Too much online fear and not enough Be Connected seniors
LACK of trust, fear of scams, identity theft concerns and low digital literacy are stopping about 2.7 million Australians aged 50 and over from going online.
Just knowing where to go to help and how to gain knowledge about using online tools and services are proving barriers as well the eSafety Commission researchers have found.
But as federal and state government departments, everyday services providers, almost every kind of shopping and travel experiences and more push for older Australians to go online, the time is fast approaching for them to seek out the support and skills to go online, or go online more often.
"We know anecdotally that older Australians can be a more trusting generation-our research bears this out, with 40 per cent of those aged 50 and over experiencing a computer virus or being the victim of a scam, credit card or personal information theft," eSafety Commissioner Julie Inman Grant said.
"In an increasingly digital world, we need to ensure all Australians have the skills and confidence to engage online safely and enjoy the many positive benefits of the internet."
While the research shows about 4 million older Australians are keen to improve their digital literacy, they also want help addressing online safety and security concerns.
The first step in turning around these numbers is the eSafety Office's specially designed Senior's service Be Connected program which provides resources and support training to increase the confidence, skills and online safety of older Australians.
"Our research tells us that half of Australians aged 50 years and over actually want to use the internet more and they'd be more likely to do so if given the chance to improve their digital literacy and skills," Mrs Inman Grant said.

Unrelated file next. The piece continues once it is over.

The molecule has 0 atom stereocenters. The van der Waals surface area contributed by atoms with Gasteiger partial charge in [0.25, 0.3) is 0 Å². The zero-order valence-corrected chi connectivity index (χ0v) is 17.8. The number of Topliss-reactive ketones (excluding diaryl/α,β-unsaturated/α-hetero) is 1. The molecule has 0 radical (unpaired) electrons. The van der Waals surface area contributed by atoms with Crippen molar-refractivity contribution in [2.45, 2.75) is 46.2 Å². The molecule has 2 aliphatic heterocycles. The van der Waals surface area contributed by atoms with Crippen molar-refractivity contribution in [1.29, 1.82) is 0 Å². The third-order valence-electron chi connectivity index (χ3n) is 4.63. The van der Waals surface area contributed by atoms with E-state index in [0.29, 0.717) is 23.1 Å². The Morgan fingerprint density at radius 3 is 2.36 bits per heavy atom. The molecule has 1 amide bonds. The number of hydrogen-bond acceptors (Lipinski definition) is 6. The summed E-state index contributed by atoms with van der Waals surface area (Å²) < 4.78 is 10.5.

"The Be Connected website addresses the online safety and security needs of older Australians by providing resources and training on highly relevant topics, such as how to avoid online scams."
The eSafety Commission research also reveals that while 50 per cent of older Australians were happy to use online resources, 72 per cent of them prefer face to face, one on one coaching. As part of the Be Connected program, a national network of community groups is delivering free face-to-face coaching, supported by the Good Things Foundation Australia.
"We're excited to have over 1,200 community organisations across the country in the Be Connected Network, from libraries to retirement villages, community centres to Men's Sheds, all supporting older Australians to get online. Join our growing network to help older Australians thrive in a digital world," Good Things Foundation National Director Jess Wilson said.
For information on BeConnected, go to www.beconnected.esafety.gov.au.